2010 Tunes & Blooms concert series at the Cincinnati Zoo

The annual Tunes & Blooms concert series at the Cincinnati Zoo starts tomorrow at 6pm. Just as in the past, this series features local music in a very unique setting and promises to be a great way to get back outside and enjoy the Spring season in Cincinnati.

Presented by CityBeat and WNKU, Tunes & Blooms is a free weekly concert series put on each and every Thursday evening throughout the month of April. The bands that come to play at the Zoo are some of the most respected and admired local acts and they promise to put on quite a show. The kickoff event this week features both Chuck Cleaver’s Wussy as well as local indie pop sensation Pomegranates. A fairly unique pair, this promises to be quite a show on a night where the weather should be nothing but spectacular.

There are a few other things you should know about Tunes & Blooms which has five incredible shows over the next month. First off, admission to the Zoo is free after 5pm and the shows start around 6pm. While parking is $7, it is a good deal whether you drive a car over or jump on the Metro lines 1, 46, or 78. Secondly, the event will happen rain or shine. Tomorrow’s weather looks very promising, but as Spring carries on it is a great reminder that regardless of what the weather is there will still be music happening at the Zoo each Thursday.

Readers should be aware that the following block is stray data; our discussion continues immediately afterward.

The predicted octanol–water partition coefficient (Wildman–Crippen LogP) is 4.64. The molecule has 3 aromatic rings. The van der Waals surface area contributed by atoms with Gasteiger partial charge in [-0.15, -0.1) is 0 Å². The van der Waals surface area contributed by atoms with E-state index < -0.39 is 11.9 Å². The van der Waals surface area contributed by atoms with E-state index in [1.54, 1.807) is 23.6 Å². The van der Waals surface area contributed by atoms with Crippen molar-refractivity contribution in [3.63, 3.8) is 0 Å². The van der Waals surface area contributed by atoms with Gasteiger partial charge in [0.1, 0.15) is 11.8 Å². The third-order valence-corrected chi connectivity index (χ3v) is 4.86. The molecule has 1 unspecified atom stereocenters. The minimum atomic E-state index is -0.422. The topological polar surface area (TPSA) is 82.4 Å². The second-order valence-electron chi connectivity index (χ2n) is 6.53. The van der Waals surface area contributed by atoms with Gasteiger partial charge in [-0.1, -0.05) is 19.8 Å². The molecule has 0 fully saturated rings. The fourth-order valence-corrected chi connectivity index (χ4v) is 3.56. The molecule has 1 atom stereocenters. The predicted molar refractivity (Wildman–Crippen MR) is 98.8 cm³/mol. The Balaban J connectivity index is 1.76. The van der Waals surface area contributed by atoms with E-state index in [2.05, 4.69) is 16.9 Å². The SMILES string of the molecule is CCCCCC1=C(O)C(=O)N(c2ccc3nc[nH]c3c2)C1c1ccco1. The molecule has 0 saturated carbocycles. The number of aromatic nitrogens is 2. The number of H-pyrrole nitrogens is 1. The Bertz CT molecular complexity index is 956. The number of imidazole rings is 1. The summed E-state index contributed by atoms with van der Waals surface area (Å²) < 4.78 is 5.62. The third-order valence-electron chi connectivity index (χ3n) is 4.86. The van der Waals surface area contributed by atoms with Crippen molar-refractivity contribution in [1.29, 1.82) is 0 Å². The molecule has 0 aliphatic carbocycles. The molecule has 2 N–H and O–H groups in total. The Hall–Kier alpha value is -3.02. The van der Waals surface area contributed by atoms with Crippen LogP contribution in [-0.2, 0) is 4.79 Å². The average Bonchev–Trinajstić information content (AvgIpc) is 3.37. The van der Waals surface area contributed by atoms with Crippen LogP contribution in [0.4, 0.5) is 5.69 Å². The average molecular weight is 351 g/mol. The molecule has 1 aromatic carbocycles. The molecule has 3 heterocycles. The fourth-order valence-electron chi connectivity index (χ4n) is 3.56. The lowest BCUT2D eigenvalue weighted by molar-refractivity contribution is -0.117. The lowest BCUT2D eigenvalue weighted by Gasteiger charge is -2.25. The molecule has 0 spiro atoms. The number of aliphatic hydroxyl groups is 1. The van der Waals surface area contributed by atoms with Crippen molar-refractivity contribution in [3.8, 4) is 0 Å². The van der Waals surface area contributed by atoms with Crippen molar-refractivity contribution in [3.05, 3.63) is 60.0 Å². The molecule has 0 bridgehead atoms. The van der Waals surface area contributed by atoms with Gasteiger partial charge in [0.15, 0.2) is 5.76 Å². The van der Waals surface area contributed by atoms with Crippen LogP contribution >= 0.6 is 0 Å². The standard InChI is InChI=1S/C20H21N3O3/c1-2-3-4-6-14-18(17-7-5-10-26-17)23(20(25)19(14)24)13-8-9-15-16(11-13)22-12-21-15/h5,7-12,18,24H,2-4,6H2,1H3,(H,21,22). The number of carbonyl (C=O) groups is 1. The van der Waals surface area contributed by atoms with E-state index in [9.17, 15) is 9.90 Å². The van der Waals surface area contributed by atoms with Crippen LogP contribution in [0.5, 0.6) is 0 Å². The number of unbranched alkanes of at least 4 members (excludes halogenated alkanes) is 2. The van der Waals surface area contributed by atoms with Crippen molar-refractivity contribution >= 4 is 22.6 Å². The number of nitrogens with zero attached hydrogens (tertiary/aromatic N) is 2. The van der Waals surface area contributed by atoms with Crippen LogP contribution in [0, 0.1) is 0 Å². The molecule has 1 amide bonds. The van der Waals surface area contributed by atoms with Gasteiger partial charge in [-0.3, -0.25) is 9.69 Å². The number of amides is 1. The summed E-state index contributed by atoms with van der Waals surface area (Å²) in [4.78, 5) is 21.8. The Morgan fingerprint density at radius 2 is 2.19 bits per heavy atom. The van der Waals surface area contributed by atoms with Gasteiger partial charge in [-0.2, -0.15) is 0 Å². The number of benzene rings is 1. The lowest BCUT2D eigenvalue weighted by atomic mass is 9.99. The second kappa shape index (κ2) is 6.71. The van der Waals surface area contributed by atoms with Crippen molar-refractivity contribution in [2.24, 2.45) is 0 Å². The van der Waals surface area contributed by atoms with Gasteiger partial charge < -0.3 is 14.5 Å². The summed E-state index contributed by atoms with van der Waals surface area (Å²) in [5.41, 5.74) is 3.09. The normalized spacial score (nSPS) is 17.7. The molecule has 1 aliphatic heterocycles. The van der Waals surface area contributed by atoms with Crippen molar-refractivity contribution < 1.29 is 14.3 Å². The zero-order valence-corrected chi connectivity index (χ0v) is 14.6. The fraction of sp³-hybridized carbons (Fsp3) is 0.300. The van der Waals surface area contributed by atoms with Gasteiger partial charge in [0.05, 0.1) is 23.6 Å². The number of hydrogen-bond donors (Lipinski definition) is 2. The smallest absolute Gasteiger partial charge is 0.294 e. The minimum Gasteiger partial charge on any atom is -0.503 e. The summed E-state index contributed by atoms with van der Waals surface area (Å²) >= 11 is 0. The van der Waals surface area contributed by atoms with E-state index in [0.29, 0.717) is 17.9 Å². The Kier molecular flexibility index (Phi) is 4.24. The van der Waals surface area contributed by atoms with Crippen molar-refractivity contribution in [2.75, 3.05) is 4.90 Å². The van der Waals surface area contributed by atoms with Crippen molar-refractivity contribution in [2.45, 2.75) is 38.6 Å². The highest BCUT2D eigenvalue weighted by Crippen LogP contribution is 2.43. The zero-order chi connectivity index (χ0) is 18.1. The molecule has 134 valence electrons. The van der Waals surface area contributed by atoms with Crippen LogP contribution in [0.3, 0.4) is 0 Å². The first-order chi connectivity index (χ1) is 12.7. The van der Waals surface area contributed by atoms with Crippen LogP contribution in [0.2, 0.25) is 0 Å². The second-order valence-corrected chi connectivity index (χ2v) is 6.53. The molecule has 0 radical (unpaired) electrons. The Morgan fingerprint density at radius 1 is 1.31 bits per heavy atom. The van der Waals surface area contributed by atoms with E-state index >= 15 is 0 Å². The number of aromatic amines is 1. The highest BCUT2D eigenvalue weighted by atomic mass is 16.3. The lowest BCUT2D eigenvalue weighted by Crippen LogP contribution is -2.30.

We are lucky enough to have five Thursdays in April this year, and the schedule is packed for each one. Stop over and enjoy some free music at the Zoo as one way to get back outside and enjoy all that Cincinnati has to offer. You will find the schedule of shows for this year’s Tunes & Blooms below.

April 1 – Wussy + Pomegranates

Cincinnati’s Airport Location Failure

In an ever globalizing economic system, it becomes increasingly more important for metropolitan regions to have a strong international airport that not only provides reliable high-quality air service to the residents and businesses of that region. Cincinnati’s robust corporate community has historically helped position the Cincinnati/Northern Kentucky International Airport as one of the major players in the nation thanks to a large Delta presence.